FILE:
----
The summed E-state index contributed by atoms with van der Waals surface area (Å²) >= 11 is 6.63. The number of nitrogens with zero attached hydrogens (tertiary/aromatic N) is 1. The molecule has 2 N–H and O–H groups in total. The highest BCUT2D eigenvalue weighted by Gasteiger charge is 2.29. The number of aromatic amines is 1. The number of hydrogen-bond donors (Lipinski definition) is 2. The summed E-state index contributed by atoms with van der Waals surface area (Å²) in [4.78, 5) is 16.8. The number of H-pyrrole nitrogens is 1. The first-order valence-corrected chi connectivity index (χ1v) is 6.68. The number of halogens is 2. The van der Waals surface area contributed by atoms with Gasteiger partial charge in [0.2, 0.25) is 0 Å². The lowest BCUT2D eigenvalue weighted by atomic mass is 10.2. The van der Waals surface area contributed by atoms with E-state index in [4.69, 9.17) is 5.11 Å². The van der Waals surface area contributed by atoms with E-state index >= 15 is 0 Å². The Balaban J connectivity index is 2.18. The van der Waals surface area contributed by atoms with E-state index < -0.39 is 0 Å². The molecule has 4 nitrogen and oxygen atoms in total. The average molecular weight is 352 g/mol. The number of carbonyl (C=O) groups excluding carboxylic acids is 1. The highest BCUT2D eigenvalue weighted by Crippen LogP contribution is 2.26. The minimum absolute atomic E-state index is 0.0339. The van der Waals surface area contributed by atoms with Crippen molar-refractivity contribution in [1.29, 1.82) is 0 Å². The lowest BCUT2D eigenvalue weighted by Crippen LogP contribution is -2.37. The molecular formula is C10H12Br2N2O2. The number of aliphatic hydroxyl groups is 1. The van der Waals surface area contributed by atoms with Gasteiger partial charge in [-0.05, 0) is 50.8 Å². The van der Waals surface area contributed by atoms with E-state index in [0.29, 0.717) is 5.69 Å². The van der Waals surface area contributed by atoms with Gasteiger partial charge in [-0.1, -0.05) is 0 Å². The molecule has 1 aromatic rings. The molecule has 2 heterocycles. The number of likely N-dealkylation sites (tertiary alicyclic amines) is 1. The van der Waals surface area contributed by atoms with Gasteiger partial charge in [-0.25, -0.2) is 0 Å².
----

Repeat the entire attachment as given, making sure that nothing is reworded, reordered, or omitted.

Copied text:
The summed E-state index contributed by atoms with van der Waals surface area (Å²) >= 11 is 6.63. The number of nitrogens with zero attached hydrogens (tertiary/aromatic N) is 1. The molecule has 2 N–H and O–H groups in total. The highest BCUT2D eigenvalue weighted by Gasteiger charge is 2.29. The number of aromatic amines is 1. The number of hydrogen-bond donors (Lipinski definition) is 2. The summed E-state index contributed by atoms with van der Waals surface area (Å²) in [4.78, 5) is 16.8. The number of H-pyrrole nitrogens is 1. The first-order valence-corrected chi connectivity index (χ1v) is 6.68. The number of halogens is 2. The van der Waals surface area contributed by atoms with Gasteiger partial charge in [0.2, 0.25) is 0 Å². The lowest BCUT2D eigenvalue weighted by atomic mass is 10.2. The van der Waals surface area contributed by atoms with E-state index in [4.69, 9.17) is 5.11 Å². The van der Waals surface area contributed by atoms with E-state index >= 15 is 0 Å². The Balaban J connectivity index is 2.18. The van der Waals surface area contributed by atoms with E-state index < -0.39 is 0 Å². The molecule has 4 nitrogen and oxygen atoms in total. The average molecular weight is 352 g/mol. The number of carbonyl (C=O) groups excluding carboxylic acids is 1. The highest BCUT2D eigenvalue weighted by Crippen LogP contribution is 2.26. The minimum absolute atomic E-state index is 0.0339. The van der Waals surface area contributed by atoms with Crippen molar-refractivity contribution in [1.29, 1.82) is 0 Å². The lowest BCUT2D eigenvalue weighted by Crippen LogP contribution is -2.37. The molecular formula is C10H12Br2N2O2. The number of aliphatic hydroxyl groups is 1. The van der Waals surface area contributed by atoms with Gasteiger partial charge in [-0.05, 0) is 50.8 Å². The van der Waals surface area contributed by atoms with E-state index in [0.29, 0.717) is 5.69 Å². The van der Waals surface area contributed by atoms with Gasteiger partial charge in [-0.1, -0.05) is 0 Å². The molecule has 1 aromatic rings. The molecule has 2 heterocycles. The number of likely N-dealkylation sites (tertiary alicyclic amines) is 1. The van der Waals surface area contributed by atoms with Gasteiger partial charge in [-0.25, -0.2) is 0 Å².